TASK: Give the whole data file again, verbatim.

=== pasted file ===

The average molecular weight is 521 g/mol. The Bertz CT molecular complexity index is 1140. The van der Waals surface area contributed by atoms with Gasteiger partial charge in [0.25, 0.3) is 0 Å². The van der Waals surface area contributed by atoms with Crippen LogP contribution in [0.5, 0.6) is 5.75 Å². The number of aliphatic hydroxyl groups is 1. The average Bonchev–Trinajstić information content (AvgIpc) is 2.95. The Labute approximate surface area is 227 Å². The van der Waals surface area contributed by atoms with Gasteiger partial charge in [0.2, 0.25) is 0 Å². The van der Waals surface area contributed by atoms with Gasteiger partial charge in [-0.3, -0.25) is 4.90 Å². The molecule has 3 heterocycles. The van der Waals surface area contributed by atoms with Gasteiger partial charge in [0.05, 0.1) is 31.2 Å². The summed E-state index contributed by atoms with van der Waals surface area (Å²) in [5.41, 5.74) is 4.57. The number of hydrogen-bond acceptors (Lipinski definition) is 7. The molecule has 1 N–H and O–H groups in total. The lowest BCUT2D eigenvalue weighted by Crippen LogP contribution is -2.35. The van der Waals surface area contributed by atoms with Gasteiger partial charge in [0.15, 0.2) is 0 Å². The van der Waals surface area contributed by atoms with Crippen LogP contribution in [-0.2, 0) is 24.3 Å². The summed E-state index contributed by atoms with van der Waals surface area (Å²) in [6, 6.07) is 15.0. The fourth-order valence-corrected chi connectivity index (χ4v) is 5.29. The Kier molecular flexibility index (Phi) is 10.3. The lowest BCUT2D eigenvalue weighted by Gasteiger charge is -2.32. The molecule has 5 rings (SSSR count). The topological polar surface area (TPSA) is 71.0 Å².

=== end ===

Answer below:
The average molecular weight is 521 g/mol. The Bertz CT molecular complexity index is 1140. The van der Waals surface area contributed by atoms with Gasteiger partial charge in [0.25, 0.3) is 0 Å². The van der Waals surface area contributed by atoms with Crippen LogP contribution in [0.5, 0.6) is 5.75 Å². The number of aliphatic hydroxyl groups is 1. The average Bonchev–Trinajstić information content (AvgIpc) is 2.95. The Labute approximate surface area is 227 Å². The van der Waals surface area contributed by atoms with Gasteiger partial charge in [0.2, 0.25) is 0 Å². The van der Waals surface area contributed by atoms with Gasteiger partial charge in [-0.3, -0.25) is 4.90 Å². The molecule has 3 heterocycles. The van der Waals surface area contributed by atoms with Gasteiger partial charge in [0.05, 0.1) is 31.2 Å². The summed E-state index contributed by atoms with van der Waals surface area (Å²) in [5.41, 5.74) is 4.57. The number of hydrogen-bond acceptors (Lipinski definition) is 7. The molecule has 1 N–H and O–H groups in total. The lowest BCUT2D eigenvalue weighted by Crippen LogP contribution is -2.35. The van der Waals surface area contributed by atoms with Gasteiger partial charge in [0.15, 0.2) is 0 Å². The van der Waals surface area contributed by atoms with Crippen LogP contribution in [-0.2, 0) is 24.3 Å². The summed E-state index contributed by atoms with van der Waals surface area (Å²) in [6, 6.07) is 15.0. The fourth-order valence-corrected chi connectivity index (χ4v) is 5.29. The Kier molecular flexibility index (Phi) is 10.3. The lowest BCUT2D eigenvalue weighted by Gasteiger charge is -2.32. The molecule has 5 rings (SSSR count). The topological polar surface area (TPSA) is 71.0 Å².